SM: One of our workshops is our interpersonal performance workshop, where we literally talk about what it means growing up in Newark. And sometimes, for the first time, our young people take a look and say: ‘Oh, I now know where I’m at. I now understand that I don’t have as much access as others.’
For some, it’s the first time they come to the realization that they’re growing up poor or that their school systems aren’t where they should be. And that conversation you can see sparks their whole mindset to go out and have a different world view. Because we’re going to take them out in the world.
Our work is really grounded in using performance and improv as a way for people to see each other in new ways. And we show them how improv, the idea of building on and accepting offers, allows them to survive and flourish in any situation.”
ROI: Yes, all of this training is preparation for part two of the program, going to companies in Newark and the surrounding areas. Talk about that?
SM: After our improv session, we go to a corporate campus, to one of our partners. A CEO or senior-level executive is our champion there. So, they usually lead the workshop. We do all different types of activities. Typically, the whole point of that is building a relationship with the corporate partners in some particular way. It can be speed networking, it can be a panel, it can be getting broken up into groups and having conversations about their lives or what it means to create a resume from the activities in their lives.
ROI: What is the impact of this?
SM: It’s simple: You have to see it to believe it. These are experiences our kids have never had before. And they are real experiences. It’s one thing to go up in an elevator to the 20th floor of a building. It’s another to meet with the CEO who wants to ask you questions and hear your stories. Our young people leave there feeling they have made a human connection to a company. That’s incredible.
And we feel our programs help them make those real connections. Our young people are not afraid to ask questions — or question what companies do. We feel we have broken down that barrier.
So, when they go to the companies, they’re not going in naive. They’re going in saying, ‘All right, there’s some things that I don’t have, but I know that this person cares about me and that they are in a position to hear me and listen to me and I can ask some good questions.’ You see our young kids sometimes challenge them — especially about things such as diversity and inclusion. They ask questions in these workshops that some of our workshop leaders tell me later, ‘We’ve never thought about things like that before.’
ROI: So, we’re guessing that, when your young people come back for internships, they are ready to go from Day One?
SM: Exactly. Part of what we learn about this experience is that young people feel like they are responsible to help companies come up with some of their solutions. So, when they come back, they are ready to go.
And we have great corporate partners. Some of our anchor companies, like PSEG, Horizon and NJPAC, are in Newark, but many are in the suburbs, including Fidelity, Goya, AIG, PricewaterhouseCoopers. And we have relationships with some of the most successful New Jersey corporate leaders, like Kevin Cummings at Investors Bank, Gus Milano at Hartz Mountain and Peter Langerman from Franklin Mutual. They are men who really get behind this work. They aren’t only investing their money, but they invest their time and they’re completely involved. It’s good if you write checks, that’s great, but what’s really important and what connects everything is that they’re involved and make sure that you’re either involved through workshops and volunteerism or you’re providing an internship to the young people. It’s just more than writing checks.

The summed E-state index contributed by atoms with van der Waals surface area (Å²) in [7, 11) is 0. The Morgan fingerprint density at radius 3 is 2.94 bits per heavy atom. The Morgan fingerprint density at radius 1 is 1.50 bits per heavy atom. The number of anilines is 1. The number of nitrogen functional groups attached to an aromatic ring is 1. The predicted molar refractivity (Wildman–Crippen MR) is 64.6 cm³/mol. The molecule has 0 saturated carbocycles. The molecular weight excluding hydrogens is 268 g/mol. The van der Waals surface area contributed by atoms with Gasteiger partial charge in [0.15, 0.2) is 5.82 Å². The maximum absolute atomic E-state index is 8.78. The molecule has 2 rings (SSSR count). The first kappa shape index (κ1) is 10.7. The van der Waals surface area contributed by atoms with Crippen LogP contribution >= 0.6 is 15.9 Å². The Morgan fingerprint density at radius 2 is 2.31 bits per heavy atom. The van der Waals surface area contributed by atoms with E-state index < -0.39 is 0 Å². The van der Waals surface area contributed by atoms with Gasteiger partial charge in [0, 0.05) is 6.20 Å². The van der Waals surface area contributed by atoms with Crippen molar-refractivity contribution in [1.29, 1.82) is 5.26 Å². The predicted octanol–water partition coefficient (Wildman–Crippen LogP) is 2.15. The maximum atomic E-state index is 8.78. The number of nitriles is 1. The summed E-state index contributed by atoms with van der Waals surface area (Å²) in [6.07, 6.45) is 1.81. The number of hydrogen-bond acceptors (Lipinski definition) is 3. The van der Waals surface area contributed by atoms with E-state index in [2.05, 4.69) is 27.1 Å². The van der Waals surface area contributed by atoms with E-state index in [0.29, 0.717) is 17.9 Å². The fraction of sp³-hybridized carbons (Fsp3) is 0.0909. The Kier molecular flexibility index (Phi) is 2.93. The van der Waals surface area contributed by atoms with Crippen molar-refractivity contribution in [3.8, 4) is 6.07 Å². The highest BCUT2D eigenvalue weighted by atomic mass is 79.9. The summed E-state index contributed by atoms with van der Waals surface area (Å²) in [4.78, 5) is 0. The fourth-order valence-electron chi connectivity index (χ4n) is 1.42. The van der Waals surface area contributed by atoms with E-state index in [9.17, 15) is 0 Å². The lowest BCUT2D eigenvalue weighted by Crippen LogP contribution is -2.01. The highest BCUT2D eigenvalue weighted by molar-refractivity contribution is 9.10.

We recently expanded for Jersey City. And you’re seeing the same thing happen there, corporate leaders like John Thurlow at RBC. He’s the managing partner there and he is just so serious about making sure that the young people are invited into his boardroom.
ROI: It sounds like an opportunity of a lifetime.
SM: It is, but it is one that is earned. If you are late or you miss a day, you are out of the program.
ROI: That sounds rough.
SM: It’s tough love. We are holding these young people accountable. For many, it’s the first time that has happened. When someone has to leave the program, we tell them they can reapply. And many come back. And when they do, they thank us. They say: ‘I didn’t take this seriously enough. Now I’m ready to.’
ROI: It sounds as if you have given them the tools to survive and thrive.
SM: It’s an incredible experience. These are young people who would never in a million years have access to this. Those relationships are what really changes things. That’s what we mean by development. If they can’t even see that the opportunity exists, they won’t even act on it. So, the truth is, we have to develop young people to a point where they can actually see that this is even an opportunity. And then once they see it, they have the tools to act on it.
That’s why improv is something that gels with our young people. When you get up every day in Newark, you don’t know what obstacles are going to come up against. There are more challenges and obstacles than there are for other people who live in other places. So, a lot of times, our kids are constantly improvising their day.
So, we actually use the science behind improv to say, ‘OK, how do you find an offer in everything — every challenge, obstacle, opportunity — where is the offer in this? And, then, once you find it, how do you build with it? How do you coexist with the chaos? How do you build an alternative plan? It starts off as these fun and invigorating exercises, but then you start seeing them use it in real life and it’s mind-blowing.